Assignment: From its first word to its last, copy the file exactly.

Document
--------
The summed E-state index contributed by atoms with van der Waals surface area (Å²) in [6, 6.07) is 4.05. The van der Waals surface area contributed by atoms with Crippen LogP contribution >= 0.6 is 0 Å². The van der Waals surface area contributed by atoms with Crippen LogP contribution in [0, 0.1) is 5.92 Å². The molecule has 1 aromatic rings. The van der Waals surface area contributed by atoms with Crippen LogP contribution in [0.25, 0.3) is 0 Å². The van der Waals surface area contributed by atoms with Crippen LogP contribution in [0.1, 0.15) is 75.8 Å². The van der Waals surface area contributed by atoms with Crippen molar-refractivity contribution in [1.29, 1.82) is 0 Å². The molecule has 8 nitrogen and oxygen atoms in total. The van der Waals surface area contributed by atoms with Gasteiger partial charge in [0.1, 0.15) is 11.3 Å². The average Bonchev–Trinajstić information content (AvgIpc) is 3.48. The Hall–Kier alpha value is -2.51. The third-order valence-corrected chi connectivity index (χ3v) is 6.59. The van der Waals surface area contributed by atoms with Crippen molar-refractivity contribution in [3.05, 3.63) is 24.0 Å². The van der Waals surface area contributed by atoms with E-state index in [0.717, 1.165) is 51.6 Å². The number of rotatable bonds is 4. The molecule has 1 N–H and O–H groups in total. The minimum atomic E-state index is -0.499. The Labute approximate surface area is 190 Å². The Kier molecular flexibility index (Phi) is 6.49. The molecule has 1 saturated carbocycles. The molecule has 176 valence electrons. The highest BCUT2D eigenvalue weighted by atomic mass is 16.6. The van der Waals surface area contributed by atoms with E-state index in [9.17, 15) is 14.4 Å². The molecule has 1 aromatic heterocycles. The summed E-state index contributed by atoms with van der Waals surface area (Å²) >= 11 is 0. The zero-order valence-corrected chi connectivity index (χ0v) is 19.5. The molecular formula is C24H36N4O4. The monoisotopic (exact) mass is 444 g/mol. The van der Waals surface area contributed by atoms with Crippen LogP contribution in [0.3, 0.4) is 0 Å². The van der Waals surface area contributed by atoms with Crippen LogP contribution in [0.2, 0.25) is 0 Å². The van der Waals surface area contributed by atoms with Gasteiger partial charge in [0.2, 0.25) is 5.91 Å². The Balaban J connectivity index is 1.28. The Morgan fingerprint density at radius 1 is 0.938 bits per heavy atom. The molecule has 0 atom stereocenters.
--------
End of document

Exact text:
The summed E-state index contributed by atoms with van der Waals surface area (Å²) in [6, 6.07) is 4.05. The van der Waals surface area contributed by atoms with Crippen LogP contribution >= 0.6 is 0 Å². The van der Waals surface area contributed by atoms with Crippen LogP contribution in [0, 0.1) is 5.92 Å². The molecule has 1 aromatic rings. The van der Waals surface area contributed by atoms with Crippen LogP contribution in [0.25, 0.3) is 0 Å². The van der Waals surface area contributed by atoms with Crippen LogP contribution in [0.1, 0.15) is 75.8 Å². The van der Waals surface area contributed by atoms with Crippen molar-refractivity contribution in [1.29, 1.82) is 0 Å². The molecule has 8 nitrogen and oxygen atoms in total. The van der Waals surface area contributed by atoms with Gasteiger partial charge in [0.1, 0.15) is 11.3 Å². The average Bonchev–Trinajstić information content (AvgIpc) is 3.48. The Hall–Kier alpha value is -2.51. The third-order valence-corrected chi connectivity index (χ3v) is 6.59. The van der Waals surface area contributed by atoms with Crippen molar-refractivity contribution in [3.05, 3.63) is 24.0 Å². The van der Waals surface area contributed by atoms with E-state index in [0.717, 1.165) is 51.6 Å². The number of rotatable bonds is 4. The molecule has 1 N–H and O–H groups in total. The minimum atomic E-state index is -0.499. The Labute approximate surface area is 190 Å². The Kier molecular flexibility index (Phi) is 6.49. The molecule has 1 saturated carbocycles. The molecule has 176 valence electrons. The highest BCUT2D eigenvalue weighted by atomic mass is 16.6. The van der Waals surface area contributed by atoms with E-state index in [9.17, 15) is 14.4 Å². The molecule has 1 aromatic heterocycles. The summed E-state index contributed by atoms with van der Waals surface area (Å²) >= 11 is 0. The zero-order valence-corrected chi connectivity index (χ0v) is 19.5. The molecular formula is C24H36N4O4. The monoisotopic (exact) mass is 444 g/mol. The van der Waals surface area contributed by atoms with Crippen LogP contribution in [0.3, 0.4) is 0 Å². The van der Waals surface area contributed by atoms with Crippen LogP contribution in [0.2, 0.25) is 0 Å². The van der Waals surface area contributed by atoms with Gasteiger partial charge in [0.2, 0.25) is 5.91 Å². The Balaban J connectivity index is 1.28. The Morgan fingerprint density at radius 1 is 0.938 bits per heavy atom. The molecule has 0 atom stereocenters.